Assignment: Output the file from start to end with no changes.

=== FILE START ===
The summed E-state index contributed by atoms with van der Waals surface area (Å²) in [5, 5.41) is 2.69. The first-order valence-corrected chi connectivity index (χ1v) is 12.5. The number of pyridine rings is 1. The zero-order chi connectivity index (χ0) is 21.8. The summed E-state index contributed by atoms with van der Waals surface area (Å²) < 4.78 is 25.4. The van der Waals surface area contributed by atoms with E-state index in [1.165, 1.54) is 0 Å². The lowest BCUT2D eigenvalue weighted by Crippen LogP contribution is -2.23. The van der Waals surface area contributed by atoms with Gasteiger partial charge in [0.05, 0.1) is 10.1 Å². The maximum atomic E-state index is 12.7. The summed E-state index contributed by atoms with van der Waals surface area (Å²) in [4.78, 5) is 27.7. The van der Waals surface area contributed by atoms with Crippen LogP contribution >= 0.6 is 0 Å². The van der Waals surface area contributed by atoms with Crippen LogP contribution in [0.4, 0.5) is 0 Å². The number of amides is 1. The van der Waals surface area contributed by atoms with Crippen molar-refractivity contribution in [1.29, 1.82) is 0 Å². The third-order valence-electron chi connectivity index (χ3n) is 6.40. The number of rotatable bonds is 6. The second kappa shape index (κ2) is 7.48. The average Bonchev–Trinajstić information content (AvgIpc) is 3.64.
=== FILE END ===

The summed E-state index contributed by atoms with van der Waals surface area (Å²) in [5, 5.41) is 2.69. The first-order valence-corrected chi connectivity index (χ1v) is 12.5. The number of pyridine rings is 1. The zero-order chi connectivity index (χ0) is 21.8. The summed E-state index contributed by atoms with van der Waals surface area (Å²) < 4.78 is 25.4. The van der Waals surface area contributed by atoms with E-state index in [1.165, 1.54) is 0 Å². The lowest BCUT2D eigenvalue weighted by Crippen LogP contribution is -2.23. The van der Waals surface area contributed by atoms with Gasteiger partial charge in [0.05, 0.1) is 10.1 Å². The maximum atomic E-state index is 12.7. The summed E-state index contributed by atoms with van der Waals surface area (Å²) in [4.78, 5) is 27.7. The van der Waals surface area contributed by atoms with Crippen LogP contribution >= 0.6 is 0 Å². The van der Waals surface area contributed by atoms with Crippen LogP contribution in [0.4, 0.5) is 0 Å². The number of amides is 1. The van der Waals surface area contributed by atoms with Crippen molar-refractivity contribution in [1.29, 1.82) is 0 Å². The third-order valence-electron chi connectivity index (χ3n) is 6.40. The number of rotatable bonds is 6. The second kappa shape index (κ2) is 7.48. The average Bonchev–Trinajstić information content (AvgIpc) is 3.64.